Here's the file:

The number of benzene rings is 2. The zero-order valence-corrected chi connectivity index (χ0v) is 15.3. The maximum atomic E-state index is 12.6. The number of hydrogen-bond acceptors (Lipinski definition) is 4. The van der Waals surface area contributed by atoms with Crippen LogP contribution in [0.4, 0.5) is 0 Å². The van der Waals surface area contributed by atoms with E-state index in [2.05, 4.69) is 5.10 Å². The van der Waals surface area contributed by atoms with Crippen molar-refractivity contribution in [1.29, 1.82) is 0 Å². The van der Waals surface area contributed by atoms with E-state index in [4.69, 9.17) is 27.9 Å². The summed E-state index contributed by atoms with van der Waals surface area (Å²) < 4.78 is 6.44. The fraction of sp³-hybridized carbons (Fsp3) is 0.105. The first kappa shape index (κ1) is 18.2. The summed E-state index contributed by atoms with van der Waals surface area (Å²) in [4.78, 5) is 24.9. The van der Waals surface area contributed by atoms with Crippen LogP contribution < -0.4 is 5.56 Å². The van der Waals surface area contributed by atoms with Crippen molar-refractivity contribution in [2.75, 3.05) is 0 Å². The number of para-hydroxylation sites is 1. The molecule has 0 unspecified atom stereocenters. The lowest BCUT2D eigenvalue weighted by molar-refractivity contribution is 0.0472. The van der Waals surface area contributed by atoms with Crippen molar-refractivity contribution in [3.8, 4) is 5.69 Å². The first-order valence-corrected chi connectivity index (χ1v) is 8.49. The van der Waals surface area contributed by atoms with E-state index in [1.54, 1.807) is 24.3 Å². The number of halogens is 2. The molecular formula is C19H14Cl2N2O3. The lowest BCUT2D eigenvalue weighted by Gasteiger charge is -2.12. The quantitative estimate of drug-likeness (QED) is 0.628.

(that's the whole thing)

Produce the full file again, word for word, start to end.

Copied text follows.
The number of benzene rings is 2. The zero-order valence-corrected chi connectivity index (χ0v) is 15.3. The maximum atomic E-state index is 12.6. The number of hydrogen-bond acceptors (Lipinski definition) is 4. The van der Waals surface area contributed by atoms with Crippen LogP contribution in [0.4, 0.5) is 0 Å². The van der Waals surface area contributed by atoms with E-state index in [2.05, 4.69) is 5.10 Å². The van der Waals surface area contributed by atoms with Crippen molar-refractivity contribution in [1.29, 1.82) is 0 Å². The van der Waals surface area contributed by atoms with E-state index in [4.69, 9.17) is 27.9 Å². The summed E-state index contributed by atoms with van der Waals surface area (Å²) < 4.78 is 6.44. The fraction of sp³-hybridized carbons (Fsp3) is 0.105. The first kappa shape index (κ1) is 18.2. The summed E-state index contributed by atoms with van der Waals surface area (Å²) in [4.78, 5) is 24.9. The van der Waals surface area contributed by atoms with Crippen LogP contribution < -0.4 is 5.56 Å². The van der Waals surface area contributed by atoms with Crippen molar-refractivity contribution in [2.75, 3.05) is 0 Å². The number of para-hydroxylation sites is 1. The molecule has 0 unspecified atom stereocenters. The lowest BCUT2D eigenvalue weighted by molar-refractivity contribution is 0.0472. The van der Waals surface area contributed by atoms with Crippen molar-refractivity contribution in [3.8, 4) is 5.69 Å². The first-order valence-corrected chi connectivity index (χ1v) is 8.49. The van der Waals surface area contributed by atoms with E-state index in [1.54, 1.807) is 24.3 Å². The number of halogens is 2. The molecular formula is C19H14Cl2N2O3. The lowest BCUT2D eigenvalue weighted by Gasteiger charge is -2.12. The quantitative estimate of drug-likeness (QED) is 0.628.